Many of you know that I was raised and have spent much of my life in the Tidewater area of eastern Virginia. A point of pride in my home region is its designation as the headquarters of the Atlantic Fleet of the United States Navy and the birthplace, during World War II, of what would eventually become the Navy’s Sea, Air, and Land – or SEAL – command. SEAL Teams 2, 4, 6, 8, and 10 all continue to operate out of bases in Norfolk and Virginia Beach, and it is not at all unusual to encounter members and veterans of those teams in everyday life where I am from.
Members of SEAL teams will often say, “The only easy day was yesterday.” It’s a motto that communicates two truths at once. The first is the logical corollary of the motto itself: “If the only easy day was yesterday, then today will not be an easy day.” But the second truth of the SEALs’ motto is illogical: “If today will become yesterday tomorrow” – give that one a few seconds to sink in – “then today will be an easy day, but only as of tomorrow.”
Paradoxes can twist your brain into knots. When Pinocchio says, “My nose grows,” his nose doesn’t grow; but when he says, “My nose doesn’t grow,” his nose grows. Don’t twist your brain into knots. There is wisdom about honesty in the Pinocchio paradox if you will only hear it: The truth is not always as it appears. And there is wisdom about adversity in the SEAL teams paradox: There never is an easy day.
Our culture both fetishizes and promises ease in every advertisement, every product, and every commoditized life experience that is pitched at us. The Wall Street Journal actually ran a story last week about the market for laundry-folding machines. A compassionate Samsung executive noted, “The average American consumer does about three [laundry] loads a week,” and a humane GE executive sympathized: “We’re trying to make the chore a little less painful.”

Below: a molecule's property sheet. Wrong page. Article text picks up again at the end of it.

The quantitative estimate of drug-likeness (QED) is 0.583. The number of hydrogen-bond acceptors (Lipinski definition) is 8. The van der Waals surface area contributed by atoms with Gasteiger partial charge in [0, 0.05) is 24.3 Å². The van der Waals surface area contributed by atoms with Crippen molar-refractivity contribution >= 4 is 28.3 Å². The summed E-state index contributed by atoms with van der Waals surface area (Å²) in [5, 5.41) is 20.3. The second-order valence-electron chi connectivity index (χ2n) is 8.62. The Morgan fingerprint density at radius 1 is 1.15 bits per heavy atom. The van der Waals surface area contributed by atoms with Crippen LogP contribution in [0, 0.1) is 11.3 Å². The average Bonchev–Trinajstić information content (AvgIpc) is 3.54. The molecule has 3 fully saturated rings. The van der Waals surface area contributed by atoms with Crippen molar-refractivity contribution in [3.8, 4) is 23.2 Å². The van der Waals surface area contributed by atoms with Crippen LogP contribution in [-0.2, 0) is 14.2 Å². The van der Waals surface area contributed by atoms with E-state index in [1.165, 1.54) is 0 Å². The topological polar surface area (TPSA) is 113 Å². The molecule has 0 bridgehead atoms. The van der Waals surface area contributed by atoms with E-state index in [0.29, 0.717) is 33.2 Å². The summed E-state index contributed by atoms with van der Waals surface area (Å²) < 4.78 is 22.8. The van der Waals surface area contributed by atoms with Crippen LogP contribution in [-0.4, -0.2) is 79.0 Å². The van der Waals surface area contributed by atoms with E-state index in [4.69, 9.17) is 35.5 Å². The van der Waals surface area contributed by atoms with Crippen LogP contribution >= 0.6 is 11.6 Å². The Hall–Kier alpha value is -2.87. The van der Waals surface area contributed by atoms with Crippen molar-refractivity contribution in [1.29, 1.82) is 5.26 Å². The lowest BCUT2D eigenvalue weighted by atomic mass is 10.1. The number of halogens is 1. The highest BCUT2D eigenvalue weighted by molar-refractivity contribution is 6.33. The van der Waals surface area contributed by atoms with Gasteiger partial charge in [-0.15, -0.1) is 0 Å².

You’re going to need to start doing your own laundry pretty soon, by the way, but that’s a speech for another day.
The Siren song of our culture sings, “Life is a struggle, but buy this product, wear these clothes, drive this car, vacation here, come to school here, study this subject, pursue this career, and life will be easy.”
But the opposite of struggle is not ease. The opposite of struggle is boredom.
Don Draper, the advertising genius at the center of the “Mad Men” television series, defines happiness as simply “a moment before you need more happiness.” How boring to be “happy” only in the way that marketers tell us to be happy, in the way that an addict is happy: fleetingly, insubstantially, and insecurely. Because the laundry-folding machine won’t be enough. That compassionate Samsung executive also told the Wall Street Journal, “It’s the same idea with dishwashers. People really wish that the dishwasher would unload itself and put everything back into the cabinet.” Move over, Wernher von Braun! We have a new pinnacle of human achievement in our sights!
Eight years ago, Disney and Pixar released a movie called WALL-E that took our species’ relentless pursuit of ease to its logical extreme, imagining every human being in the year 2805 floating in a hovering recliner; staring at a holographic screen; fed, entertained, and otherwise tended to by robots; and mind-numbingly bored with their existence.
To struggle is to live. To struggle is to find and to make meaning, to be ennobled, to be free. And I have wonderful news for you this morning, seniors – graduates: The only easy day was yesterday.
The French philosopher Albert Camus was intrigued by the myth of Sisyphus, a mortal who thought himself more clever than the gods and who was sentenced, after tricking them, as Camus relates, “to ceaselessly rolling a rock to the top of a mountain, whence the stone would fall back of its own weight [to the plain below]. [The gods] had thought that there is no more dreadful punishment than futile and hopeless labor.”
The gods believed that they were consigning Sisyphus to an eternity of boring struggle, but struggle and boredom cannot coexist. How much crueler they would have been to consign him to an eternity of perfect ease in a hovering recliner. As Camus concludes, “The struggle itself toward the heights is enough to fill a man's heart. One must imagine Sisyphus happy.”
What a wonderful gift is existence. Struggle toward the heights of your life’s journey. Roll your heavy stone with passion in your heart. Watch it roll back down to the plain. Descend your mountain, and roll your heavy stone once more. We are – all of us – Sisyphus laboring against the rock. The only easy day was yesterday. How glorious! Life is meaningful, and it is beautiful, ever and ever again.
Congratulations and best wishes to the Class of 2016.